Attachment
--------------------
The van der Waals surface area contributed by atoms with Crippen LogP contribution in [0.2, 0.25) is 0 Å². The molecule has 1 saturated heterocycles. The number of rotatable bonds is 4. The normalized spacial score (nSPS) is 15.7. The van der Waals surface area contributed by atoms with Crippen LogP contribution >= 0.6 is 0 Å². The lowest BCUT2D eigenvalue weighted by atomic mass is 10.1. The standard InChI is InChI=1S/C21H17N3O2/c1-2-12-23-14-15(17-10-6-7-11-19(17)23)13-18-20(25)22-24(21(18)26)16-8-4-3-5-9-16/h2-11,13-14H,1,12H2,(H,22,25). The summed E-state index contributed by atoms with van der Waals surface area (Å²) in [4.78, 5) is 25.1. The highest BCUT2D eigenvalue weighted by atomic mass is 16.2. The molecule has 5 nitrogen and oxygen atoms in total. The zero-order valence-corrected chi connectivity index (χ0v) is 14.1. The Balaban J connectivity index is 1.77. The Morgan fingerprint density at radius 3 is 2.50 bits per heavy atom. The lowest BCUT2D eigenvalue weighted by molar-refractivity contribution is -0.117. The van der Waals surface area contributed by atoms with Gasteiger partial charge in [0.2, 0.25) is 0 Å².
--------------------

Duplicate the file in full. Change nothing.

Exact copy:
The van der Waals surface area contributed by atoms with Crippen LogP contribution in [0.2, 0.25) is 0 Å². The molecule has 1 saturated heterocycles. The number of rotatable bonds is 4. The normalized spacial score (nSPS) is 15.7. The van der Waals surface area contributed by atoms with Crippen LogP contribution >= 0.6 is 0 Å². The lowest BCUT2D eigenvalue weighted by atomic mass is 10.1. The standard InChI is InChI=1S/C21H17N3O2/c1-2-12-23-14-15(17-10-6-7-11-19(17)23)13-18-20(25)22-24(21(18)26)16-8-4-3-5-9-16/h2-11,13-14H,1,12H2,(H,22,25). The summed E-state index contributed by atoms with van der Waals surface area (Å²) in [4.78, 5) is 25.1. The highest BCUT2D eigenvalue weighted by atomic mass is 16.2. The molecule has 5 nitrogen and oxygen atoms in total. The zero-order valence-corrected chi connectivity index (χ0v) is 14.1. The Balaban J connectivity index is 1.77. The Morgan fingerprint density at radius 3 is 2.50 bits per heavy atom. The lowest BCUT2D eigenvalue weighted by molar-refractivity contribution is -0.117. The van der Waals surface area contributed by atoms with Gasteiger partial charge in [0.2, 0.25) is 0 Å².